Six-piece folk-pop act the Strumbellas first broke out in their home country of Canada back in 2009 with their self-titled EP. Their debut full length, My Father and the Hunter, released in 2012 and earned the group a Juno Award nod for Roots & Traditional Album of the Year. They didn’t win, but it didn’t take long before they got another chance — their 2013 follow-up, We Still Move on Dance Floors, was nominated in the same category the next year and took home the statuette.
With their eyes set on the global stage, the group recently signed with Daniel Glass’ powerhouse indie label, Glassnote Records, (home of Phoenix, CHVRCHES, and Mumford & Sons) and will release their first collection under the new deal, Hope, in April. Part of the appeal of the Glass move are the landmark records hanging on their Midtown office walls says frontman Simon Ward, sitting in one of their conference rooms. “Mumford & Sons were a huge inspiration to me,” he says. “As soon as I heard them, I was like, ‘Oh my golly, I need to find a way to make music this way.'”
The band share similarities with the pre-plugged in music of Marcus Mumford and co.: Enormous hooks, taut songcrafting, and arena rock catharsis achieved with bare-bones instrumentation. “I’m a huge pop element guy,” Ward says. “I love big drops, I love huge drums and bass. We’re trying to fuse the melodies that we make in our folk band with pop elements. That’s our goal: Make a really big sound, using all of those elements.”
Ward has been writing songs and aiming for stadiums since he was 10 years old, but it wasn’t until 2008 that he actually considered forming a group. “I was just too scared,” he says. That changed after he moved to Toronto with his girlfriend at the time, “I put an ad on Craigslist with one of my demos and just asked, ‘Does anyone want to come over and jam it out?'”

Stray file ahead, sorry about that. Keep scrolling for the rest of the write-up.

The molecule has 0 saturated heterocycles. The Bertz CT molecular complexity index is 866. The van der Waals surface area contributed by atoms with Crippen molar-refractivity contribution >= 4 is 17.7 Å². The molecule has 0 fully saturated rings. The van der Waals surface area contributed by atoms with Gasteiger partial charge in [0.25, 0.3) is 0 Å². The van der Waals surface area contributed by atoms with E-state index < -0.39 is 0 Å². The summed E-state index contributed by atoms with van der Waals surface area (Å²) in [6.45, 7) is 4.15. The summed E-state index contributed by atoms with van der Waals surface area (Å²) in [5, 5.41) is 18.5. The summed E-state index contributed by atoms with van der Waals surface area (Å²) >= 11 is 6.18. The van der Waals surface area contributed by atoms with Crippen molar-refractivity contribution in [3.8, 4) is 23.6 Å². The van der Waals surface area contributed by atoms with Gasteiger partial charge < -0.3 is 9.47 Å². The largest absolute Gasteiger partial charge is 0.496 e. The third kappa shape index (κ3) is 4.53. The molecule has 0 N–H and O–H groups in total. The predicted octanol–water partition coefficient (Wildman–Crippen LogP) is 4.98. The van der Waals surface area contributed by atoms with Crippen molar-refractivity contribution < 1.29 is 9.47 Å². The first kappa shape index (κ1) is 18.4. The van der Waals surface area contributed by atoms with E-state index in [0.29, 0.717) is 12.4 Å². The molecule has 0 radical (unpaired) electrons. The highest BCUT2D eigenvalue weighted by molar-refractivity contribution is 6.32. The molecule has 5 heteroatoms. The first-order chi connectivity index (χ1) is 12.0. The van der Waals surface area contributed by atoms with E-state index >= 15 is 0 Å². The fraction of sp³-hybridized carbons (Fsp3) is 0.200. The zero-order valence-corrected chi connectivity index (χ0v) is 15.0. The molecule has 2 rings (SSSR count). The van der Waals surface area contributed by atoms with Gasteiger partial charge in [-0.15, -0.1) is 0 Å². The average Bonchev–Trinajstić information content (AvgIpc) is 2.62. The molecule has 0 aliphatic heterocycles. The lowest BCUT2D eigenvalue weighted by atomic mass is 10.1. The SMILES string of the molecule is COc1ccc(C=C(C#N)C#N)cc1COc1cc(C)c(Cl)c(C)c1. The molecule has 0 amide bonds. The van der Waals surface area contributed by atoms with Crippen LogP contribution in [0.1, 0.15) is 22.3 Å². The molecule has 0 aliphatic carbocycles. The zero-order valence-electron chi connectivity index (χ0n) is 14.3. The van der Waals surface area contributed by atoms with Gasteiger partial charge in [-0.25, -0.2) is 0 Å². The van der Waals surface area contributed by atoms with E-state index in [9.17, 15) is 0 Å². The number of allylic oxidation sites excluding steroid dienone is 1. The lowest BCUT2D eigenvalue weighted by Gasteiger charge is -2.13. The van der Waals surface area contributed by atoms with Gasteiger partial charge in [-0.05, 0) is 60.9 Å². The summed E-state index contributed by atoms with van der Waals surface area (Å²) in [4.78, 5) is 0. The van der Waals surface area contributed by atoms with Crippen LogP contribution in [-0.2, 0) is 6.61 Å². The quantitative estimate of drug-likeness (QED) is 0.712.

A rag-tag group of people answered. Current keyboardist, David Ritter was the first to reply. “He showed up and was like, ‘I’m here to play with you.’ I asked him what his instrument was and he was like, ‘Oh, well, I don’t really play anything,'” Ward remembers with a laugh. Violinist Izzy Ritchie was also an early-responder — but she didn’t initially have high hopes for the group. “It was just something fun to pass the time,” she says. Still in university, she remembers, “I was like, ‘Should I meet some random strangers from Craigslist or study for my exam?'”
As the lineup solidified, so did Ward’s ambition for the group — but take-off wasn’t seamless. “When we made the first record, we were so jacked because we got some money to do it. As musicians, you think you’re going to get famous every day,” he says with the same endearing frankness listeners find in his lyrics. “You think, ‘If I play this show, the head of a major label will be there and that’s going to launch us!'”
Which, of course, is how it works for almost no one. “I lost hope every morning and then found new hope every night,” he says. Ritchie echoes the sentiment: “You have these good moments — the first time people are singing along, the first time you sell out a show — that get you excited. Each time you say, ‘We made it!’ and the next morning it’s like, ‘What’s next?'”
The future though should feel exciting: Hope‘s first single, “Spirits,” has been played over 3 million times on Spotify. Its accompanying video is closing in on half a million streams. Next week, they’ll make their late night U.S. television debut playing Jimmy Kimmel Live.
Ward’s end game is simple: To offer an outlet to the outsiders. That’s what hearing Shannon Hoon and Kurt Cobain did for him years ago. “People who wrote dark s–t saved me,” he says. “I didn’t know you could do that. I didn’t know you were allowed to write lyrics that bluntly about your pain. So all I really want is some 16-year-old kid, who’s down and out to put on a song that I helped make and feel inspired to keep going and be happy.”